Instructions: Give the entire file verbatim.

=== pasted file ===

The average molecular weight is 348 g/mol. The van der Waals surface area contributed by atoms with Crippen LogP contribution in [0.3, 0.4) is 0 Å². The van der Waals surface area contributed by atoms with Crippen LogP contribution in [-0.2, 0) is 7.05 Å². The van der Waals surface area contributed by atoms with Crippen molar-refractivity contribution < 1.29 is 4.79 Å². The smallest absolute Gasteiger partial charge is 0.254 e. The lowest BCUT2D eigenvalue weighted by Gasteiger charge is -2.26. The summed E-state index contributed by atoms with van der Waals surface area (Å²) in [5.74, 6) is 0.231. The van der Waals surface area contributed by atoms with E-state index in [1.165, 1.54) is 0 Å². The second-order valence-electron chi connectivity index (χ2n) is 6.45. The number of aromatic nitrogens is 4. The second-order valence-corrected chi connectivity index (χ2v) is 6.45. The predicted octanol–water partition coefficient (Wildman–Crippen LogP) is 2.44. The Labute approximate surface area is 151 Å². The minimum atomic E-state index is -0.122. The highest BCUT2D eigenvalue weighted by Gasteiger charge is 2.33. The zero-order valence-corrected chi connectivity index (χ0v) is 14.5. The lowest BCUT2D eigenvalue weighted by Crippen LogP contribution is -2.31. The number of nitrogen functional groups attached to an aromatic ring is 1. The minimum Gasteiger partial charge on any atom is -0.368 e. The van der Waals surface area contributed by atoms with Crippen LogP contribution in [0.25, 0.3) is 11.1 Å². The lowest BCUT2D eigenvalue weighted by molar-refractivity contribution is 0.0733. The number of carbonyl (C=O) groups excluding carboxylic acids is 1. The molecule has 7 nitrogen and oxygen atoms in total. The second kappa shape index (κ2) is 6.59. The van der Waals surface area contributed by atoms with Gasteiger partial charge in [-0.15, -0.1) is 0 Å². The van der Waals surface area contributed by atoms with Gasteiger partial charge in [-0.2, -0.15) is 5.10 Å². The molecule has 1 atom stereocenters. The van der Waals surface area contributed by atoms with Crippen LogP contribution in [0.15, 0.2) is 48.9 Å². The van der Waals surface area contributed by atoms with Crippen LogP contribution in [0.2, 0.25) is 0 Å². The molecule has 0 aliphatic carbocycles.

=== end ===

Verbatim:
The average molecular weight is 348 g/mol. The van der Waals surface area contributed by atoms with Crippen LogP contribution in [0.3, 0.4) is 0 Å². The van der Waals surface area contributed by atoms with Crippen LogP contribution in [-0.2, 0) is 7.05 Å². The van der Waals surface area contributed by atoms with Crippen molar-refractivity contribution < 1.29 is 4.79 Å². The smallest absolute Gasteiger partial charge is 0.254 e. The lowest BCUT2D eigenvalue weighted by Gasteiger charge is -2.26. The summed E-state index contributed by atoms with van der Waals surface area (Å²) in [5.74, 6) is 0.231. The van der Waals surface area contributed by atoms with E-state index in [1.165, 1.54) is 0 Å². The second-order valence-electron chi connectivity index (χ2n) is 6.45. The number of aromatic nitrogens is 4. The second-order valence-corrected chi connectivity index (χ2v) is 6.45. The predicted octanol–water partition coefficient (Wildman–Crippen LogP) is 2.44. The Labute approximate surface area is 151 Å². The minimum atomic E-state index is -0.122. The highest BCUT2D eigenvalue weighted by Gasteiger charge is 2.33. The zero-order valence-corrected chi connectivity index (χ0v) is 14.5. The lowest BCUT2D eigenvalue weighted by Crippen LogP contribution is -2.31. The number of nitrogen functional groups attached to an aromatic ring is 1. The minimum Gasteiger partial charge on any atom is -0.368 e. The van der Waals surface area contributed by atoms with Crippen LogP contribution in [0.25, 0.3) is 11.1 Å². The lowest BCUT2D eigenvalue weighted by molar-refractivity contribution is 0.0733. The number of carbonyl (C=O) groups excluding carboxylic acids is 1. The molecule has 7 nitrogen and oxygen atoms in total. The second kappa shape index (κ2) is 6.59. The van der Waals surface area contributed by atoms with Gasteiger partial charge in [-0.15, -0.1) is 0 Å². The van der Waals surface area contributed by atoms with Gasteiger partial charge in [-0.2, -0.15) is 5.10 Å². The molecule has 1 atom stereocenters. The van der Waals surface area contributed by atoms with Crippen LogP contribution in [0.15, 0.2) is 48.9 Å². The van der Waals surface area contributed by atoms with Crippen LogP contribution in [0.2, 0.25) is 0 Å². The molecule has 0 aliphatic carbocycles.